Dowell missed a short par putt on No.

Dowell missed a short par putt on No.

Postautor: chenwen121314 » 24 lis 2016, o 16:59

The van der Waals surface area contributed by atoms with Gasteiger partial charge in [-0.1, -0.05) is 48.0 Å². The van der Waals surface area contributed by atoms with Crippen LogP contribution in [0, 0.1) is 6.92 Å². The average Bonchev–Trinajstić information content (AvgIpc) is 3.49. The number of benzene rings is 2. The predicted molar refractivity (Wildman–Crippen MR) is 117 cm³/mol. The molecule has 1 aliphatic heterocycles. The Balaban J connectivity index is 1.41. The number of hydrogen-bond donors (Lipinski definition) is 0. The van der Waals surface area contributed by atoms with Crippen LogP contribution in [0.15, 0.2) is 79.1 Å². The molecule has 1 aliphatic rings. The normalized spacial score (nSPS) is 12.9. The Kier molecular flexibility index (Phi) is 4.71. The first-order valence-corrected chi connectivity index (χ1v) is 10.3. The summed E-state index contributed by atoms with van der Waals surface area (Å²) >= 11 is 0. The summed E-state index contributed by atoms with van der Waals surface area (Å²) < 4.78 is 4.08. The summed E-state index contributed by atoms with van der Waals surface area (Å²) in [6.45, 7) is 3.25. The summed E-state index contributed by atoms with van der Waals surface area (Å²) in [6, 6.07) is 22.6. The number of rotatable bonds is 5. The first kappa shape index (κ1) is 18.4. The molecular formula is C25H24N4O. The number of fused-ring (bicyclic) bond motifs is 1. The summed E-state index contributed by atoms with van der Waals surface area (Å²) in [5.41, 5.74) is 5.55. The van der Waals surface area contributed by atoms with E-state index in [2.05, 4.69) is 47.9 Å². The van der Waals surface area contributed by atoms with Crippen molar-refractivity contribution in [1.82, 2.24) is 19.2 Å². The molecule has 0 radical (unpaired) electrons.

BUFFALO – Maple Leafs general manager Dave Nonis has a pretty good understanding of all that Mason Raymond can offer. cheap jerseys . But when it comes to determining if Raymond will find a place on the Leafs roster when training camp concludes in a week, well, that decision will ultimately fall to the head coach. “Its not really me,” Nonis said, minutes before the Leafs and Sabres squared off at First Niagara Center on Saturday. “Im comfortable with Mason. I know what hes like as a person and I think everyone is comfortable with him as a player. Its where Randy sees him. Where does he fit in the lineup?” Nonis and his management team will certainly have their input in the series of roster decisions still looming for the Leafs, but according to Nonis, Carlyle will have the final say. “I cant tell him to put someone into the lineup that he doesnt want in the lineup,” Nonis opined of the decision-making process. “He has full control over who makes this team and who doesnt. But we all spend a lot of time discussing the benefits of certain people and their strengths and weaknesses. I think its a pretty healthy relationship and open dialogue both ways to make sure that were all on the same page and were all pushing toward the same goal with the same pieces.” Signed to a professional tryout on the eve of training camp and a second round selection of Nonis in Vancouver, Raymond is among the more intriguing pieces vying for a place on the Toronto roster. With loads of speed and a fair amount of skill, the now 27-year-old offers Carlyle the prospect of depth and versatility in the forward ranks. Scoring twice in his first two exhibition matches, he has made an immediate impression. Surely a more complex case for the head coach is 19-year-old Morgan Rielly, whom the Leafs can either keep in the NHL or return to the junior circuit in Moose Jaw. “Hes making it as hard as I thought hed make it,” Nonis said of Rielly, who suited up for the first three exhibition games, sitting out in Buffalo. Carlyle suggested at the outset of camp that the determination process with Rielly would lie in whether he could capably contribute 12-15 minutes a night or was better off dominating with the Warriors, conceding the value of both options. “Randy knows what hes looking for,” Nonis continued. “He had a different player but a pretty good example of that in Cam Fowler. I think he was always looking for [Fowler] to falter and he never did and Randy used him more and more. And if he wouldve faltered Im sure Randy wouldve pulled him out. Thats the same kind of scenario here with Morgan. If hes ready then hell go in.” Though Nonis stated explicitly that Carlyle has final say on roster decisions, the coach, for one, seems to value the opinions of those around him, taking stock of a range of voices across the organization before settling on a decision. “We converse daily, sometimes two or three times a day,” Carlyle said of his conversations with management after a lengthy 3-2 shootout victory. “If its not [Dave Nonis], its [Dave Poulin], its Claude Loiselle, Cliff Fletcher, Bobby Carpenters here, Steve Kaspers around; theres an armada of management that we make sure that we all have a voice and an opinion. We as a coaching staff talk behind closed doors quite a bit ourselves about what our feelings are and we want to make sure were consistent with what we see and we voice our opinion to the management staff. “When youre in the situation were in I think that you try to take everybodys opinion.” “Well have long discussions about it,” Nonis concluded. “Its probably the same way that I use Randy when were trying to make a trade, I seek his opinion. And at the end of the day we do what we need to do as a staff. I think its the same way from his standpoint; hell seek our opinion, but hes picking the team.” Five Points 1. Rangers shootout attempt The shootout lasted 15 rounds and exactly 30 shooters on Saturday, capped by Jay McClements eventual winner. But the highlight of the exhibition proceeding had to have been Paul Ranger, who offered a truly creative attempt against the Sabres goaltender. “Its a kick-shot,” Ranger said afterward of his failed effort on Jhonas Enroth. “I dont know how else to describe. I learned it when I was probably 10 or 11 years old.” With the shootout dragging with no end apparently in sight, shot after shot turned aside, Ranger decided that when his name was eventually called he would attempt the unusual and unpredictable. “Thats the cool part of it is that I have no idea where its going and the goalie doesnt either ‘cause I sure dont,” he grinned. 2. Reimers second effort James Reimer made his first full outing of the exhibition season, stopping 38 of the 40 shots he saw from the Sabres before adding 15 more in the shootout. “I felt a lot better today compared to London,” Reimer said, referring to his first start a week earlier, which lasted about half the game. “Im feeling better every day on the ice, really seeing the puck better, reading situations and plays better. In the game I felt a lot more comfortable today than I did in London. But having said theres still some situations where you werent as sharp as youd like to be.” Though just an exhibition game, Reimer was pleased with his perfect performance in the shootout, a source of some struggle last season and throughout his career. “Weve been working on some stuff,” he said. “Not going to give away my secrets or anything, but it is something obviously I worked on a bit this summer and tried to really improve on.” Reimer is 0-5 career in the shootout with a .625 save percentage. 3. Lupul nearing exhibition debut The exhibition debut is drawing near for Joffrey Lupul. Returning to practice earlier this week following a bout with back spasms, Lupul remained out against the Sabres on Saturday, but projects to play when the two teams meet again in Toronto on Sunday. “Whats 24 more hours?” Leafs coach Randy Carlyle asked rhetorically before the game. “Well, 24 more hours is a practice underneath [him], an opportunity to stretch, an opportunity for more rest and for his body to tell him that hes 110 per cent, ready to go.” Lupul began experiencing trouble with his back in the days leading up to training camp, remaining off the ice for the first week of camp. Troubled by injuries over the course of his career, including last season when he played in just 16 games, Lupul appeared to have put his most recent back difficulties behind him with four consecutive days of practice. “Wed love to see him in our lineup on a regular basis,” Carlyle said of Lupul. “Weve tried to maintain that he has to change some of the things that he does from a standpoint of maybe being less reckless. I commented on it last week, I thought it was more not being so much reckless, but I think he was just dying to make a contribution.” Lupul fractured his right forearm in the third game of 2013, the victim of a flailing Dion Phaneuf point shot. He returned to the lineup 25 games later, offering two weeks of mesmerizing hockey before suffering a concussion, crunched by Jay Rosehill and Adam Hall. 4. More Rielly Watch Questioned further on the junior option for Rielly, Nonis said the coaching staff in Moose Jaw certainly factored into the Leafs equation. “If he does go back he has a good coach there,” Nonis said of Warriors head coach Mike Stothers. “I think thats one area you look at and say is he being coached by a quality staff and the answer is yes. Would he have a major impact on the World Junior team? I think the answer there is yes. Theres some things that could happen to him that would be good for him. That doesnt mean that he should go back. If he really is ready to play here and he can play a significant role then theres nothing wrong with keeping him at 19.” 5. Smiths dream Vying for a job with the Leafs in a depth capacity, Trevor Smith was born in Ottawa, spent a few years of his youth in Thornhill, Ontario, before finally settling in Vancouver. And he grew up a Leafs fan. “A lot of my buddies were giving me some cr**,” he said of signing with the organization this summer, “but for me personally this is a huge opportunity and something Ive dreamed of as a kid. Im really excited to be here.” Smith spent last season in the Pittsburgh organization – he dressed for one game with the Penguins – a member of the Lightning organization the year prior to that. The 28-year-old has played in 24 career NHL games, his AHL resume chalk full of gaudy offensive stats. Smith has the ability to play both centre and the wing, realizing that his versatility is perhaps the best asset to finding a job with the Leafs at this point. “I think if Im going to play in this league I need to be able to kill penalties and be really good at it,” he explained, “be able to block shots and be versatile, not only five-on-five defensively but on the PK as well.” cheap jerseys from china .ca! Hi Kerry, Its another day and here we are looking at another dubious hit to the head. In this case Blue Jackets forward Brandon Dubinsky elbowed Saku Koivu in the head about a second after he dished off the puck to a teammate, knocking him unconscious. nfl cheap jerseys from china . PETERSBURG, Fla. http://www.thecheapjerseys.com/ . Houston won 3-0 to advance to face New York in the Eastern Conference semifinals. Last in the game, Di Vaio and Romero got into a shoving match with several Houston players. Romero appeared to elbow and kick Houston defender Kofi Sarkodie. SAINT-QUENTIN-EN-YVELINES, France -- Tied with Richard Sterne of South Africa in the final round of the French Open, Graeme McDowell didnt blink on the back nine. The Northern Irishman made two of his five birdies on the way home to shoot a 4-under 67 Sunday and capture his ninth European Tour title by four strokes. Sterne, by contrast, made three birdies on the front nine before faltering after the turn with three bogeys to hit a 71 and finish runner-up. "Thankfully Ive managed to learn how to calm my emotions and learn how to respond under pressure, sometimes," McDowell said. "Im starting to become very comfortable under pressure." McDowell won the World Match-Play Championship in May, but missed the cut in his three following tournaments. That could have given rise to doubt on the tough Albatross course of Le Golf National, which will host the Ryder Cup in 2018, but he put that aside to finish in style. "There was no real panic button," McDowell said. "Its been a funny season. Inconsistent, yes. But when its been good, its been really good." Graeme Storm of England, the 2007 winner, and Eduardo De La Riva of Spain shot 69s to share third place, five strokes off the pace. McDowell played solidly throughout the tournament, making only four bogeys in four rounds. In fifth place after the second round, the 2010 U.S. Open champion started believing in his chances on Saturday. "The last 12, 13 holes yesterday, I felt the old juices kind of starting to flow again," McDowell said. "I hit a lot of quality shots coming in yesterday, and I got a lot of belief from that. You know, if the putter had been a little hotter perhaps I could have got my nose in front a little earlier in this tournament." McDowell and Sterne entered the final round with a share of the lead and both broke away from the field by making two birdies for a tthree-shot advantage after five holes. wholesale jerseys. Sterne won the Joburg Open in South Africa and was the runner-up at the Dubai Desert Classic, both in February. "He really hung in there, played some great golf, and I knew it was not going to be an easy day," McDowell said. "The way he played kind of inspired me to play better, and you know it was a really good battle with him." McDowell missed short birdie putts on Nos. 6, 11 and 14. But the Northern Irishman could rely on his accurate long game. "That was the key really," said McDowell, who led the field in hitting greens. "Short game was tricky around this course. The rough was quite sticky and the greens were quite firm and fast. You had to be very careful to leave the ball on the correct side of the pin, and I hit a lot of greens." Sterne initially got the upper hand when McDowell missed a short par putt on No. 7. But McDowell picked up a shot on No. 10 to draw level with Sterne. He then took sole possession of the lead when the South African sent his tee shot into the thick rough to bogey No. 12. McDowell smiled when he sank a short par putt on No. 16 to increase his lead to two strokes as Sterne sailed 15 feet past the flag from a chip on the edge of the green to make bogey. "Fifteen and 16 were just kind of those lucky breaks that you need when you win tournaments," McDowell said. "Fifteen was an average putt which I thought missed and it went in. Sixteen, I still dont know how that putt went in. It was a right-to-left putt that I was trying to hit right edge and I felt like I started it left edge, and it managed to go in." McDowell rode the momentum with a birdie on No. 17 while Sterne missed a four-foot par putt. After clearing the water